- proximal humerus is the second most common location;
      - posterior aspect of the distal femur (50% of cases);
            - in this location, its slow growth may result in late invasion of the underlying cortex as well as circumferential
                   growth around the anterior aspect of the femur;
            - when the tumor invades the canal, its stage changes from Ia to Ib;

- Radiographs:
     - dense, heavily ossified, broad based fusiform mass that appears to encircle the metaphysis.
      - tumor is separated from cortex by  thin, uninvolved, radiolucent zone;
      - medullary canal should not show tumor involvement;

- Histology:
     - irregular "matured" bony trabeculae;
     - osteoid trabeculae lie parallel to one another in a hypocellular stroma;
     - regularly arranged trabeculae have intervening spaces w/ atypical cells;
     - trabeculae have pattern of cement lines similar to those of Pagets Dz;
     - trabeculae may contain varying degrees of cartilage;
     - diff dx:
          - Fibrous Dysplasia;
               - surface location of parosteal osteosarcoma excludes dx of fibrous dysplasia;
          - parosteal osteosarcoma may be underdiagnosed as benign due to benign appearing histologic features;
          - dedifferentiation will have a worse prognosis;

- Treatment and Prognosis:
     - wide excision w/ limb salvage is treatment of choice;
           - prognosis is good & chemotherapy is not indicated;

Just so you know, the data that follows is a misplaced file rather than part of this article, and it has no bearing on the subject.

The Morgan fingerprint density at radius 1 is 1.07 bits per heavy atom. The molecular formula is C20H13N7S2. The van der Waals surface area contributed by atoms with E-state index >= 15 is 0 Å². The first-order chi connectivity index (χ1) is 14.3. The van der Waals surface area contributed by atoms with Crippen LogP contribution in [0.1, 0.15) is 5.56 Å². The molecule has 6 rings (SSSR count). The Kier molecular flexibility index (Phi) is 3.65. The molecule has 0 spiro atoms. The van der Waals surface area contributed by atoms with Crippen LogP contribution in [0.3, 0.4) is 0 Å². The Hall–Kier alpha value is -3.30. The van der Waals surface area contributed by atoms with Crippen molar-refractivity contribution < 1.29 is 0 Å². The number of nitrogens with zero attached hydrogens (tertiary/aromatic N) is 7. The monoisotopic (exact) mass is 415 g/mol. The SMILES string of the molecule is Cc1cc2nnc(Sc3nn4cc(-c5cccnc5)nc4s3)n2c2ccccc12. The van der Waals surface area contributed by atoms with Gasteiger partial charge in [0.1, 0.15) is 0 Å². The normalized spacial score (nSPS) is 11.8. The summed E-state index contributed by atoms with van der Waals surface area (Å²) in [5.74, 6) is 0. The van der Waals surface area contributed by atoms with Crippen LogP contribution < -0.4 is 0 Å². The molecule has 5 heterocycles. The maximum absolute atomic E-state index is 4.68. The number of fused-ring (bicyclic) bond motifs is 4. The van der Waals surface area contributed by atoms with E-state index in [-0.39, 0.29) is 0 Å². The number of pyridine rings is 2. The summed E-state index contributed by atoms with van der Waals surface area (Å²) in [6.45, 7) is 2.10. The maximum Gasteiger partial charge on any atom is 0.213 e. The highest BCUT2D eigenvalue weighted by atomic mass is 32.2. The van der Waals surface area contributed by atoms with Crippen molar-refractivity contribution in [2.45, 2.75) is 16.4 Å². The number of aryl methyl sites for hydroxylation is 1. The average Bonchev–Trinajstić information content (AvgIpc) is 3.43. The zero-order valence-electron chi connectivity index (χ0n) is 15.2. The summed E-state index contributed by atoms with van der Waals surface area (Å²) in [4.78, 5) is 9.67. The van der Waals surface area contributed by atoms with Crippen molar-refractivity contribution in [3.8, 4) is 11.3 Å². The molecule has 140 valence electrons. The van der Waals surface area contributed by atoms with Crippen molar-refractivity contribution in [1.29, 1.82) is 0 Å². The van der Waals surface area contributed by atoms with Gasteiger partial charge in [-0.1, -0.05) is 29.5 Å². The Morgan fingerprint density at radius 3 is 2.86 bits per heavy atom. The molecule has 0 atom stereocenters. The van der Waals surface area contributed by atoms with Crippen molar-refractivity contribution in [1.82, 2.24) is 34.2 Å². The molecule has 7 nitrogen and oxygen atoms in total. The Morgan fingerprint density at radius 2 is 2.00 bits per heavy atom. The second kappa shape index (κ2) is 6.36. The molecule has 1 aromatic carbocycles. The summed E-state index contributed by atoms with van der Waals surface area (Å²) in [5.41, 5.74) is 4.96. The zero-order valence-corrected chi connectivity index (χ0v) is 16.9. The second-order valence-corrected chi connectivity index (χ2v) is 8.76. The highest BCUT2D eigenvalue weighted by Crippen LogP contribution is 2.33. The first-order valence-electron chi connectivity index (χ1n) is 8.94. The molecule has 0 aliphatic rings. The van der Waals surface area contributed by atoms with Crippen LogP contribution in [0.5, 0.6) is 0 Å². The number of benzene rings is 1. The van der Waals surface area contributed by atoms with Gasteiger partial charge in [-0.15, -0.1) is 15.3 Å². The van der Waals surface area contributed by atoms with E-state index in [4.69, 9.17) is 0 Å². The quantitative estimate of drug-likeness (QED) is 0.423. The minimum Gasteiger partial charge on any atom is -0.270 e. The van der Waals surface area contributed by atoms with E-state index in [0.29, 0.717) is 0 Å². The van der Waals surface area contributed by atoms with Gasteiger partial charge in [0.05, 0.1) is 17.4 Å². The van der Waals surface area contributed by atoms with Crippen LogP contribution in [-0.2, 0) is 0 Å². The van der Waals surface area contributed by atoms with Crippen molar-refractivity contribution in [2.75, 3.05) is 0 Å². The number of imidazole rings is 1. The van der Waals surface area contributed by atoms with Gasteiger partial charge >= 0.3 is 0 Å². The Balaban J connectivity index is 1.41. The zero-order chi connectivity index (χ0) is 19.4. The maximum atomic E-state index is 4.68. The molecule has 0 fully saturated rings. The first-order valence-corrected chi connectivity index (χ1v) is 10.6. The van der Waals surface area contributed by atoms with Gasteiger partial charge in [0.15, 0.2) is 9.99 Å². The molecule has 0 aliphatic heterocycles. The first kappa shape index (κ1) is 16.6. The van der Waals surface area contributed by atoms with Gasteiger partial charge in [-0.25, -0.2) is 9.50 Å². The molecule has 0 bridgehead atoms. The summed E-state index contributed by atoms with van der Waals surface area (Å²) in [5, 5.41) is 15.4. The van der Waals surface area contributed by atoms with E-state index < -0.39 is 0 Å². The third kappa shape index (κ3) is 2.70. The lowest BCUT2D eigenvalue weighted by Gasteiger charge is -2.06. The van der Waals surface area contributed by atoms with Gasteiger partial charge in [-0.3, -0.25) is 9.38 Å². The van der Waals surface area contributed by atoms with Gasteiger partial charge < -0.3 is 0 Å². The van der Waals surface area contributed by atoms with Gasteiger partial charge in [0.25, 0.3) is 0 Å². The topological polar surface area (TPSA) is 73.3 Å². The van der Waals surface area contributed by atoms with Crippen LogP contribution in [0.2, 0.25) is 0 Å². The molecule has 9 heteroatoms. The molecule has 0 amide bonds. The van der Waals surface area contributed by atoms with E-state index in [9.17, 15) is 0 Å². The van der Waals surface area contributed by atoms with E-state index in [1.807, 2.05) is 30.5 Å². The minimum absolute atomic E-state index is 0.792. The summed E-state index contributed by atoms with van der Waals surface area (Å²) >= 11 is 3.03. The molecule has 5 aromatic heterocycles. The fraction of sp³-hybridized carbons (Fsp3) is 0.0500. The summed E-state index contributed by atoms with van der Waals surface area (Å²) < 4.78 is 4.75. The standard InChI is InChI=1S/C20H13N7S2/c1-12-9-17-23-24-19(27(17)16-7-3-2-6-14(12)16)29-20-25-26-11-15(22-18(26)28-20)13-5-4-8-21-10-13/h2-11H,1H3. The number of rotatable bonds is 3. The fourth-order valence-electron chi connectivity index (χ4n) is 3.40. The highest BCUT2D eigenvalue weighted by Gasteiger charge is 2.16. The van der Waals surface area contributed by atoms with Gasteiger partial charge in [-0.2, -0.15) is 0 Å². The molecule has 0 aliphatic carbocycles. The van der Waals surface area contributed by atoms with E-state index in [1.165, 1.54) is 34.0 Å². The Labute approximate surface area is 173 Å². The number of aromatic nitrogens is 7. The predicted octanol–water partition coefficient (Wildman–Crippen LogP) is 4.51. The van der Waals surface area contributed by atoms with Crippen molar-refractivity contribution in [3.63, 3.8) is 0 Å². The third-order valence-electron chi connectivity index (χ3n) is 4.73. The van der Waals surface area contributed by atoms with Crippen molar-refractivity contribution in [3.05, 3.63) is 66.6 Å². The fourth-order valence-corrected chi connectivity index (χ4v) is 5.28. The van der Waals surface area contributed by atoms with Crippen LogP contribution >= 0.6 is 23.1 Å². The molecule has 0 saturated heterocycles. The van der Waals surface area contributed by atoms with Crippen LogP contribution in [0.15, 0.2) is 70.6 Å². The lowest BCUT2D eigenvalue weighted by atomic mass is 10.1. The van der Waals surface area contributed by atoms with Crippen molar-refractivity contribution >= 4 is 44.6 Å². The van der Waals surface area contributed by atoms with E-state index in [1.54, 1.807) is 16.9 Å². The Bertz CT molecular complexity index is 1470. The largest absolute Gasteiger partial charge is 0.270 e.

- w/ indication of inadequate margins or with tumor invasion into soft tissues will require postop XRT;
     - in the report by VO Lewis et al (J Bone Joint Surg [Am] 82-A: 1083-8, 2000), the authors report on a new
           technique for operative management of parosteal osteosarcoma located in the popliteal fossa;
           - method involves resection of the mass through separate medial and lateral incisions, which allows
                  for wide margins yet limits the amount of dissection of the soft tissues and the NV bundle. 
           - 6 patients with parosteal osteosarcoma located on the posterior aspect of the distal part of the femur
                  underwent resection of the lesion and reconstruction with a posterior hemicortical allograft through
                  dual medial and lateral incisions;
           - average time until the last follow-up assessment was 4.3 years.
                  - no metastases developed, and there were no local recurrences.
           - technique advantages:
                  - two incisions allow the surgeon to clearly visualize the sites of the osteotomies and to accurately define
                         the margins of the resection;
                  - NV bundle is easily dissected from the posterior aspect of the tumor;
                  - most of the distal femoral articular cartilage is salvaged and the joint remains stable;
I'll throw some h/e's up when this sucka gets done decaling.
 

deschutes

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Hmm. He's right, you know.

I thought one would have to set overflow parameters and all that sort of stuff.

This could potentially be extremely annoying. Something like this between two [ code ] and [ / code ] for instance:

< script type="text/javascript" >
< !--
alert("Hello world!");
//-- >
< /script >
 

LADoc00

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Parosteal are more likely in women, but the extremely dense calification is def. consistent with this. If it were boards, I would gone parosteal because its one those "good prognosis" osteosarc's everyone has to be able to recognize and thus is always on the boards.

There be a string sign on the xray you posted or no? That really is my main thing I look for.
 
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DrBloodmoney

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Yeah in early to mid stage lesions there is supposed to be a radiolucency between the lesion and the cortical bone. This one was pretty classic though. You could probably diagnose osteosarc on the gross... there is definite osteoid formation in the this pic:



Anyways good news for this guy.